gasstationwithoutpumps on the two learning systems and grammar

Succinct and on the money:

Big chunks of grammar are rule-based learning, at least at the level of what distinguishes academic writing from casual conversation. The rules are articulated in grammar handbooks and can be consciously applied.

Grammar at the level of what sentences one can use in casual conversation is much more “information integration”, as it takes skilled linguists substantial effort to express the grammatical constraints in rules, and fairly complicated rule systems are needed for even crude approximations to grammaticality

That’s exactly right.

The principles Katharine and I teach in our curriculum can be learned–quickly learned–via rule-based learning:

  • End focus: put the most important information in the sentence last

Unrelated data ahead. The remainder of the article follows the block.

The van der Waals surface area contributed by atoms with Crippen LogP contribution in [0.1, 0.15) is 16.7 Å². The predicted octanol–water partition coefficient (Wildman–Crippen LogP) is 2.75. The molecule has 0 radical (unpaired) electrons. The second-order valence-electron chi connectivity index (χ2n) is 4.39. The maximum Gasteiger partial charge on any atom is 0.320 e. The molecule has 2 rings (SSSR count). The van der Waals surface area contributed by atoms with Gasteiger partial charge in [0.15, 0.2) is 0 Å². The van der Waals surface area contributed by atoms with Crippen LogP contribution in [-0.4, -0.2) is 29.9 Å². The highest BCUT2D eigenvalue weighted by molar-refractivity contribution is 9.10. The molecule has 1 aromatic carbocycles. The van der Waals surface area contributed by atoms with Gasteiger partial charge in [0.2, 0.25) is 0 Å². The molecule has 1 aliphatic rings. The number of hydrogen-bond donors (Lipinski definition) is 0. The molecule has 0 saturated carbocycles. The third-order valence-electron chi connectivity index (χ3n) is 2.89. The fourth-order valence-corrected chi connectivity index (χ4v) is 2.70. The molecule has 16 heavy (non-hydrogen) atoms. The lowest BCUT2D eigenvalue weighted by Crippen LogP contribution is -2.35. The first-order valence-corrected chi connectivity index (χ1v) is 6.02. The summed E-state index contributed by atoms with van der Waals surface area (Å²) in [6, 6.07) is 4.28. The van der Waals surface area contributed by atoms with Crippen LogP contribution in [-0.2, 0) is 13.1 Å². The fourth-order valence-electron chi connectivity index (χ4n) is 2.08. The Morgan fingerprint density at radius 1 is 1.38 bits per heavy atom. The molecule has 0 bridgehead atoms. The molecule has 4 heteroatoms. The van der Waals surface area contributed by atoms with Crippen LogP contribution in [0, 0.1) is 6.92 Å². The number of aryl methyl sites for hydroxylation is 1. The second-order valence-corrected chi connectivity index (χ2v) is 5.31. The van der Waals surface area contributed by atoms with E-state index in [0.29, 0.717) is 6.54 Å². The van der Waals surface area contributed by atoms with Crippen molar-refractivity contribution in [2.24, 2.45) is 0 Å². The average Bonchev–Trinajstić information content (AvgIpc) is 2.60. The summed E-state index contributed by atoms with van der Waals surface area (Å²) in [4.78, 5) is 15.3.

• Known-new contract: start with information the reader already knows, proceed to new information he or she doesn’t know (or hasn’t heard you say yet)
  • Cohesive topic chains: many if not most of your sentences in a paragraph should have the same or closely-related grammatical subject (I think the most effective percentage in a fairly long paragraph is around 75%)

And see:
The most important research on learning I’ve read

Laurel, meet Yanny

In case you’re wondering, I heard “Laurel.”

Then I walked across the room and heard Yanny.

Which reminds me: I need to spend some time at Phonetique. I haven’t done so because, unfortunately, they’ve got their exercises set up wrong for implicit learning

Implicit learning (“information integration” learning) requires immediate feedback. You can’t do 10 items then find out which ones you got wrong. You have to do one at a time. 

Speaking of immediate feedback, this is the most important research on learning I’ve ever read.